Be sure before you reshore
By Les Brookes, CEO, Oliver Wight
The past couple of decades have been marked by a stream of organisations shifting operations abroad, lured by the promise of cheap labour and production.
However, this dynamic is changing amidst rising costs and an increasingly complex global supply chain.
Not so long ago, offshoring represented the cutting edge of business thinking as companies scrambled to leave Western Europe and its high cost of production behind.
Today, many of these same organisations are considering their options, as they face more challenges than they had perhaps bargained for in managing a trans-continental supply chain.
Managing quality and long lead times were to be expected, but now wages for Chinese manufacturing workers are going up by around 20 percent a year, as the country’s currency continues to strengthen, and the ever-increasing price of fuel is piling upward pressure on costs.
Throw in the risk from potential economic or political turmoil plus the odd natural disaster, and it threatens to compromise the very concept of offshoring as a sound business strategy.
On top of this, governments are increasingly offering incentives for manufacturers to return home. The UK government, for example, has ploughed £245 million of funding in to its Advanced Manufacturing Supply Chain Initiative (AMSCI) as part of its ‘Reshore UK’ campaign.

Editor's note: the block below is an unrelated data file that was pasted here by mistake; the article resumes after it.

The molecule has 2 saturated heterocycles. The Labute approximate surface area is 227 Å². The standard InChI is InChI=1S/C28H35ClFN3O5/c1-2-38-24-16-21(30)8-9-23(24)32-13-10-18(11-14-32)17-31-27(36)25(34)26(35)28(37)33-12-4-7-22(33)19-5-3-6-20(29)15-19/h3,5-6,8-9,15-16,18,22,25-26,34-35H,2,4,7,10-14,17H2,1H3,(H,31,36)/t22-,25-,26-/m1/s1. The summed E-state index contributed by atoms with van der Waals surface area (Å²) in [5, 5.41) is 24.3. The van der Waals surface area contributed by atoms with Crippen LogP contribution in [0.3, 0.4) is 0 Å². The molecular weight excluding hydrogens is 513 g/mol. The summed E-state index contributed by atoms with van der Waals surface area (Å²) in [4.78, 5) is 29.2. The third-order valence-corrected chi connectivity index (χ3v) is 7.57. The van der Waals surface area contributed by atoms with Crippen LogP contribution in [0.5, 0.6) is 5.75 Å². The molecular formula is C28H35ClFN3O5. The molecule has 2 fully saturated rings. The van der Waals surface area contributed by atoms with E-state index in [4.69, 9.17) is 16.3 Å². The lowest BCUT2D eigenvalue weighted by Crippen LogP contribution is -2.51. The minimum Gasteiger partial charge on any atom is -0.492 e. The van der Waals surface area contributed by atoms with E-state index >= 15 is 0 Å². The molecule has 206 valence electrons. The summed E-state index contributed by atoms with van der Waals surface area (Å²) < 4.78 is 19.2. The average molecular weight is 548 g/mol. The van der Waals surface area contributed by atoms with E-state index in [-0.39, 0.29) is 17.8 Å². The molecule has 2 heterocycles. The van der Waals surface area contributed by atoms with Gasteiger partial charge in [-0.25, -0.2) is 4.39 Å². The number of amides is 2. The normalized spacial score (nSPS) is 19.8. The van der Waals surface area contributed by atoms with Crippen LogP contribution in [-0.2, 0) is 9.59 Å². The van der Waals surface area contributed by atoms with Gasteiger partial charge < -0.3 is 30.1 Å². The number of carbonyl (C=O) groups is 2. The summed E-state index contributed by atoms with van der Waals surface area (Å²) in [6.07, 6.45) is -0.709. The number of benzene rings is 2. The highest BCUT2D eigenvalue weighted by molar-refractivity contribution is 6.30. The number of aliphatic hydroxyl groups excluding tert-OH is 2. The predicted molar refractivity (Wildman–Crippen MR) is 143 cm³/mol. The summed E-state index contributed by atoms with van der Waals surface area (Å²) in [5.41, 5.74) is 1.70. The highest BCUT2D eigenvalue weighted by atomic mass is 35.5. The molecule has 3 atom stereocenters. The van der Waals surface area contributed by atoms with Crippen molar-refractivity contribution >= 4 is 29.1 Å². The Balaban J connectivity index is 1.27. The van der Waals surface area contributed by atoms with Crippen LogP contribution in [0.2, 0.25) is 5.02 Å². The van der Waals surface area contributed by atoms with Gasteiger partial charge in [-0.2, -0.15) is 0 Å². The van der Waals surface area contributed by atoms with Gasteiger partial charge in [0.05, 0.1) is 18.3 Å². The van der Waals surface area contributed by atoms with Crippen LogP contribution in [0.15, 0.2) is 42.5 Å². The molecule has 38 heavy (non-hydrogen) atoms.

However, organisations should learn from history and not run for the exit in a similar fashion to which they arrived. Offshoring can still be a highly profitable solution and organisations must ensure they have both quality data and the right processes in place before making any decisions.
There is complexity in understanding the true cost of ownership because of the multiple inputs of the cost base, and organisations need to establish the level of performance - current and future - for each and every one to be able to ‘grab the bar of soap’.
It is important to decide whether you are optimising the supply chain around cost, customer service, factory efficiency, a combination of all three, or some other parameter.
Plus you need to take account of your own position in the supply chain, recognising the relative size and influence of different entities within it. A particularly powerful customer like a supermarket chain for example, will have a major influence on what you do, even if they are two or three tiers downstream,
Analysis shouldn’t be treated as a one-off event but a continuous process of monitoring and evaluation.
The important thing is to create a ‘futuristic’ model that initiates a true cost comparison by capturing all the parameters: for example the cost of shipping; labour; inventory in the supply chain; customer location; the required service response and so on.